The series was broadcast on Hope Channel Inter-America in Spanish, using every analog and digital system available, including satellite, television, websites, Roku, mobile apps and social networks.In the city of Comitán, Chiapas, a local Pathfinder Club set up the overhead projector on the outside wall of the Hospital Materno Infantil (Children’s Hospital) every evening for people in the community to watch. They shared hot drinks, bread, and tamales every night to some 40 viewers. Pathfinders set up areas before and after the transmission for anyone in need of prayer. Dozens got acquainted with God’s message through that initiative. As a result of their efforts, 30 persons signed up to receive bible studies. Often, transmission access points included up to 50 people in churches, garages, and on exterior walls of houses and business offices, leaders reported.
During the week of meetings, a call center helped to field hundreds of calls each night for people searching for spiritual support and prayer requests.
Local TV networks in Puebla, Veracruz Hidalgo, Tlaxcala and Tabasco agreed to broadcast the series. In addition, several local radio stations also shared Bullón’s nightly messages, which helped increase their reach in areas with limited Internet.“We aren’t able to really assess how many viewers were impacted through the television broadcast in so many cities in the region,” said Pastor Moises Reyna, president of the church in Inter-Oceanic Mexican Union. The impact of the evangelistic series will surely bring more interested persons to study the bible. Hundreds of pastors overseeing more than 9,400 small groups across the territory doubled their efforts to grow the church since the beginning of the year, said Reyna.
Pastor Reyna said that he was at the morning worship service to preach at the Central Adventist Church in Veracruz on June 19. “There were several families that came to church that morning because they had heard Pastor Bullón’s messages and had found the nearest Adventist Church to visit,” added Reyna. More people are calling small group leaders that they wish to be baptized, he added.
About the Series
The “Hope Beyond Uncertainty” series sought to heal the wounds of human hearts, in providing emotional, spiritual, and mental health restoration, organizers said.Bullón spoke on the healing power of forgiveness, the need to find freedom from sin, and the hope of surrendering to God even in the midst of life’s hardships.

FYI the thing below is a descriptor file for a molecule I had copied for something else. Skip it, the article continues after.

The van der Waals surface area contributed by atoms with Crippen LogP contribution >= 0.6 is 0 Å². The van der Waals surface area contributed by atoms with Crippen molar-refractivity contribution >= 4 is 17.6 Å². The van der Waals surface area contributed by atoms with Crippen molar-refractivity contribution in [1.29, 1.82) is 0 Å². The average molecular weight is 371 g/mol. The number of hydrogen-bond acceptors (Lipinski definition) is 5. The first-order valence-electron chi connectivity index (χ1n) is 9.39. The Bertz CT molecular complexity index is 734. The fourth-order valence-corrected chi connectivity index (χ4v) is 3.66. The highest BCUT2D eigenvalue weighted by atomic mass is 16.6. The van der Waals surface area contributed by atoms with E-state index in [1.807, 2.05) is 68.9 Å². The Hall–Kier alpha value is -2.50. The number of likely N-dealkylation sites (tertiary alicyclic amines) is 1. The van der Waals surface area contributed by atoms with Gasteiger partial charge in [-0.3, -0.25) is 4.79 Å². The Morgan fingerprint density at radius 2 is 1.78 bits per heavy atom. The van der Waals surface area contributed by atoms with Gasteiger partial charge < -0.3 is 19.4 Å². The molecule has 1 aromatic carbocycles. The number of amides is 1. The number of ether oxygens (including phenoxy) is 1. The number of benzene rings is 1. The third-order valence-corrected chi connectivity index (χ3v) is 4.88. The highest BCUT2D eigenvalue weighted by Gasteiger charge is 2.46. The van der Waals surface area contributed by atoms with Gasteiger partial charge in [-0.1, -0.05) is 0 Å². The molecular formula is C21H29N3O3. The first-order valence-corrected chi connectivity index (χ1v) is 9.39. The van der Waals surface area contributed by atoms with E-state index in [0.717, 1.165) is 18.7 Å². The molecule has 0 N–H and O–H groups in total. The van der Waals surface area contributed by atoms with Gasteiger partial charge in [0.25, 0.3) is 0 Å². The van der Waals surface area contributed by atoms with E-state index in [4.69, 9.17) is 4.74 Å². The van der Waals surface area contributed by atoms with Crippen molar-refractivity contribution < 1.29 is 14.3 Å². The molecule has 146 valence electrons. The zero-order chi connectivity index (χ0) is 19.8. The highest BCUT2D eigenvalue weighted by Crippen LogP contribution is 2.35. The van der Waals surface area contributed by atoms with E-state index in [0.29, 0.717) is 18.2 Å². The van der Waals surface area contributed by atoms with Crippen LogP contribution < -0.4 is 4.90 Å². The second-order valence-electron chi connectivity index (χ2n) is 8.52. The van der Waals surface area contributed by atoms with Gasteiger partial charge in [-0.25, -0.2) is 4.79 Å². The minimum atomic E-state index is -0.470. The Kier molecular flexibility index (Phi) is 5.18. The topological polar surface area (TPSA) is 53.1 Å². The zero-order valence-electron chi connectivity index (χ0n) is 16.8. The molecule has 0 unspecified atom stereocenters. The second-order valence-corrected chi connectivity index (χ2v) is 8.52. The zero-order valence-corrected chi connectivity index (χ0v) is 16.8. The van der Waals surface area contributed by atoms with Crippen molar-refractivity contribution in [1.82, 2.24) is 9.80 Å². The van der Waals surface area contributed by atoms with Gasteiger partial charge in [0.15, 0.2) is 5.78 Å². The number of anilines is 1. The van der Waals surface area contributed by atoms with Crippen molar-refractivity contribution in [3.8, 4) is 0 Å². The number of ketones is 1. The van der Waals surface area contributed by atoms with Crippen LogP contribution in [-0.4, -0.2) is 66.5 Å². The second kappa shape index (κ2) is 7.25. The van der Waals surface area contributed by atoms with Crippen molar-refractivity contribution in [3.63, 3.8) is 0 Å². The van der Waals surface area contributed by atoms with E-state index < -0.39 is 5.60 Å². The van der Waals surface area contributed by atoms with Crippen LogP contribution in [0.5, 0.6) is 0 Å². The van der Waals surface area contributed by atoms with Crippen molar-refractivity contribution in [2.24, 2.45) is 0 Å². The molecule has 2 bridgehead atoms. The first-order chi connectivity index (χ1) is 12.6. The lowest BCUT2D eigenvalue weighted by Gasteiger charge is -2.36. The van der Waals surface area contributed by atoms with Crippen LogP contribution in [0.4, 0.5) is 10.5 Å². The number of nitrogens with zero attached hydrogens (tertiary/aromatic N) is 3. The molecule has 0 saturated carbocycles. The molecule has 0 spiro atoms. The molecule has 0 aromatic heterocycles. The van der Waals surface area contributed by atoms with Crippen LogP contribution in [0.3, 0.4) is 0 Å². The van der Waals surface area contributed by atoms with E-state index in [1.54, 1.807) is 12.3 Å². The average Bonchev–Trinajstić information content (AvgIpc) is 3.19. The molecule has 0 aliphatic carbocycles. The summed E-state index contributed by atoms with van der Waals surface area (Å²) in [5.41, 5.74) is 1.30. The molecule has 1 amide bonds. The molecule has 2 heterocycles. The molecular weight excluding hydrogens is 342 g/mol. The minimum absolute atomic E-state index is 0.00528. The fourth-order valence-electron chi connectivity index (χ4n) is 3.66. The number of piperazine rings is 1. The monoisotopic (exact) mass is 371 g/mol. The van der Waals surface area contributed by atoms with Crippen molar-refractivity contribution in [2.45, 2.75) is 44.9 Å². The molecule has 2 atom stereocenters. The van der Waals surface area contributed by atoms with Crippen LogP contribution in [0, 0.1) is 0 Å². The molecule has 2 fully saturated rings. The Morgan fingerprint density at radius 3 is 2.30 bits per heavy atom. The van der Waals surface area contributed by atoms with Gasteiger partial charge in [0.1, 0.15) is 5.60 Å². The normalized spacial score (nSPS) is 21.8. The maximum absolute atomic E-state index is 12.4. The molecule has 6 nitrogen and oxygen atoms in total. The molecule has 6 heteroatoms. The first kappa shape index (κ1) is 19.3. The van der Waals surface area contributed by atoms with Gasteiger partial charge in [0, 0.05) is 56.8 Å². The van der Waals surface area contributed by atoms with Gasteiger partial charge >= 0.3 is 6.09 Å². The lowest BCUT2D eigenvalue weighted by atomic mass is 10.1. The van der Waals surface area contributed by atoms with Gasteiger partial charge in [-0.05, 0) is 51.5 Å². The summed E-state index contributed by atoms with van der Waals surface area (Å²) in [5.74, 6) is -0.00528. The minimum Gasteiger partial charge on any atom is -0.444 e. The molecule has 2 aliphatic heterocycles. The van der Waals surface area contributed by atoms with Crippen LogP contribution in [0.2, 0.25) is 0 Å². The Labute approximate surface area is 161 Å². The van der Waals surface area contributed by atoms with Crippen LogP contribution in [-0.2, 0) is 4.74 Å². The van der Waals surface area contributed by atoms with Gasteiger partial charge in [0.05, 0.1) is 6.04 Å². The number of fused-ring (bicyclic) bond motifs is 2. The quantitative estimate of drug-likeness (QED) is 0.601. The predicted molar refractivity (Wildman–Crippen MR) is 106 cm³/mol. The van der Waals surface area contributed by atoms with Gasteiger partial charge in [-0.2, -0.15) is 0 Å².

More than 5,000 people were baptized during the week of meetings, which added to the more than 17,000 people baptized across Mexico in the previous weeks.
According to church statistics, the region leading in baptism was the Chiapas Mexican Union Mission, which added 1,167 baptisms during the week to the 5,655 in the weeks before the event for a total of 6,822 new members. The Inter-Oceanic Mexican Union was a close second, totaling 6,767 baptisms. The Southeast Mexican Union reached 4,452 baptisms, the North Mexican Union 3,819 baptisms, and Central Mexican Union totaled 1,618 baptisms.Church leaders expect thousands more will be baptized in the next few weeks across the country.
Stories of Hope
Carmen Roxol San Juan, a 113-year-old man, resisted accepting a different faith from his own during many years but recently accepted the invitation to study the Bible. As the evangelistic event approached, Carmen received an invitation which included other church members meeting at his place to watch the series. On Tuesday that week, Carmen said he felt it was the right time for him to surrender to God. A day later, he was baptized.Williams Torres de Dios, a Chinese-Mexican importer of home goods, also felt drawn to God during the special week of meetings. In his youth, he distanced himself from the values his parents had instilled in him and managed to make good money, which he spent on worldly pleasures. His short temper, however, often got him into trouble, he said.
One day Williams asked God to free him. Then he connected to the series, where he listened Bullón emphasize, “You can have everything, but you will never be satisfied because the emptiness you feel can only be filled by God’s love.” That very same night, Williams called a pastor, making a decision to return to God and be baptized.Andrik García De la Cruz from North Veracruz received an invitation through text from a friend with the link to the evangelistic series. Every night at 8 pm he watched the transmission and by mid-week decided to register for more information. The next day García De la Cruz was contacted by a local pastor and later that day was visited by two pastors from the Inter-Oceanic Union where he received bible studies. “I was convinced that God was calling me and I wanted to give my life to Jesus,” he said. García was baptized on June 19, alongside his Uncle Antonio Cruz Rivera on the beach in Tuxpan, Veracruz.
Keila Urbano, Cristel Romero and Uriel Castellano contributed to this report.